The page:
In the summer of 1967 (and for part of the summer of ’68) I worked part-time at an East Village store on 10th Street called Paranoia. What had started out as a hangout (a college friend’s cousin owned the place) turned into employment. There were four rooms: the front room, which contained consignment pieces such as clothing, big paper flowers and the like; various underground newspapers from all over the country; pipes and screens and the usual paraphernalia of the 60s. A record player spun endlessly: Sergeant Pepper, The Doors, Country Joe and the Fish, Jefferson Airplane—the soundtrack of what would come to be known as the “Summer of Love”; a concept devised by the same Madison Avenue that failed to find the words for the brittle anger of 1968.
The second room was a small kitchen. There a pot of macrobiotic stew simmered for most of the day, primarily to feed the runaways who, drawn by the music perhaps (or by the shop’s name) wandered into the place, all buckskinned and beaded. Having been responsible on occasion for shopping for (two bucks and change would buy a whole lot of vegetables back then) and making this inedible thing, I can say that eating it was akin to slurping down a bowl of spit. When it wasn’t tasteless it was nauseating. But, yes, it was good for you and would keep you alive and, best of all, it kept our consciences healthy. Not to mention buffing our karma on a daily basis. Unfortunately the runaways who came to the store had for the most part left their parents’ homes in Scarsdale, Darien, Marin County (“Oh man, I hitched all the way across the country for this bowl of slop?”) and other wealthy enclaves, and while we, the employees, enjoyed our pastrami-on-rye from the nearby Second Avenue Deli, they were feasting on thin bland broth and boiled vegetables and watching us with homicidal envy as we sank our teeth into yet another half-sour pickle. The third room was what was known as the Trip Room: circular in shape, painted black with day-glo carousel animals painted on it, the whole space always in black light. And, finally, the last room, the Meditation Room, which had a few mattresses on the floor, incense sticks fizzing discreetly in their little holders, and Indian music on the record player. It was almost never used for meditation. After all, a mattress is a mattress.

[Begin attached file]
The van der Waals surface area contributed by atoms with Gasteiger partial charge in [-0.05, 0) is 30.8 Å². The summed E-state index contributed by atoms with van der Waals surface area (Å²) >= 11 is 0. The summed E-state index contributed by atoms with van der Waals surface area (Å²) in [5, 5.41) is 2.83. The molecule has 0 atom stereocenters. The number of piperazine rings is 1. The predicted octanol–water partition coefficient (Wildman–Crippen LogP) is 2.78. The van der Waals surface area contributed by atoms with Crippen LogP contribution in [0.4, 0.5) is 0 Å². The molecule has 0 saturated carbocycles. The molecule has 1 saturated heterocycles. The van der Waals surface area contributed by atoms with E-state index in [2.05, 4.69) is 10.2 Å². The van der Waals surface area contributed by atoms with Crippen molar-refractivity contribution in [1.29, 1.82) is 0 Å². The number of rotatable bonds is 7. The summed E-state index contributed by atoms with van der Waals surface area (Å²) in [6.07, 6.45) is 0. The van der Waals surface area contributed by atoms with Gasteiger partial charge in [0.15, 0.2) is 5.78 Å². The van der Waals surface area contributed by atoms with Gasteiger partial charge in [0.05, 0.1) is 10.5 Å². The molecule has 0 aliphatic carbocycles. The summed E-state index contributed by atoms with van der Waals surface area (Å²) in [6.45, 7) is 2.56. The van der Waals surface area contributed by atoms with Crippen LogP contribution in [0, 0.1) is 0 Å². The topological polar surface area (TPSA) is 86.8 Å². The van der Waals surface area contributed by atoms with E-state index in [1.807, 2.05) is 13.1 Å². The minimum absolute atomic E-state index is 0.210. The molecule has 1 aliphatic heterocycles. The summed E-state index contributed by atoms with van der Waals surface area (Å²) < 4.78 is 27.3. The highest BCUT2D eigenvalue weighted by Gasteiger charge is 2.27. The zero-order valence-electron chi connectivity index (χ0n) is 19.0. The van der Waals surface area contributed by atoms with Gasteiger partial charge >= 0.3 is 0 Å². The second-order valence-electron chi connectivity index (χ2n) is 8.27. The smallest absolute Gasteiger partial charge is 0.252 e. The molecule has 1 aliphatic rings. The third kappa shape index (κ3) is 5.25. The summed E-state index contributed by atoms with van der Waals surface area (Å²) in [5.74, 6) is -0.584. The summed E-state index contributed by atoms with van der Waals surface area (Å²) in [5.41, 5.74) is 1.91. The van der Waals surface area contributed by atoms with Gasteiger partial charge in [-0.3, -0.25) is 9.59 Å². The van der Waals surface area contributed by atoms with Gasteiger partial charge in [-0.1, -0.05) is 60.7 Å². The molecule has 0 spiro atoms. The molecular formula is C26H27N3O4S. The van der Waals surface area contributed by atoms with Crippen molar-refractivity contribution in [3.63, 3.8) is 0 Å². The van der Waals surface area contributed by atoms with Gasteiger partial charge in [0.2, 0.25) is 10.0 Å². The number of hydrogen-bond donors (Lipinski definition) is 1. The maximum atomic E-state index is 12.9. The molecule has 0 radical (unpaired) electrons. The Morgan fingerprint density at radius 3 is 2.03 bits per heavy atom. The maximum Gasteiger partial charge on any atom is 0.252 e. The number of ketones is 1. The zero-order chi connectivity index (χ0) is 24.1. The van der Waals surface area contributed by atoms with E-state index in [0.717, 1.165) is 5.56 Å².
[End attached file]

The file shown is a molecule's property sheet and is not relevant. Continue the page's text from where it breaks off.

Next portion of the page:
Paranoia was very much a keyword of the times. Those of us with a taste for speed—methamphetamine crystal—were by nature always looking over our shoulders, itching and scratching and in general seeing conspiracies where none existed, while all of us, no matter what our drug of choice, were always wary of the cops, the narcs who, in their sheer uncoolness, didn’t resemble Pacino as Serpico but rather comically tried to blend in with their Brooks Brothers suits and narrow Don Draper ties, taking a seat at the local diner, the Eatery, while we all pointed fingers at them or slipped lit cigarettes into their jacket pockets and afterwards let the air out of their tires on First Avenue. It was around then that I began to notice—or at least thought I did—that people would be taking photographs at odd times, not of “hippies” or the more famous locals, but just of us as we walked out of stores, or went to cross Waverly Place, or ambled down to Sixth Avenue on Saturday night to watch the political agitators agitate. Even a few years later, when visiting the neighborhood, I’d see a guy in a suit snapping my photo and quickly walking off around the corner. Baseless paranoia? Or was it something more? Because to this day if I see a stranger snapping my photo I break out in a sweat. The 60s may have been long ago, but, man, old habits die very hard.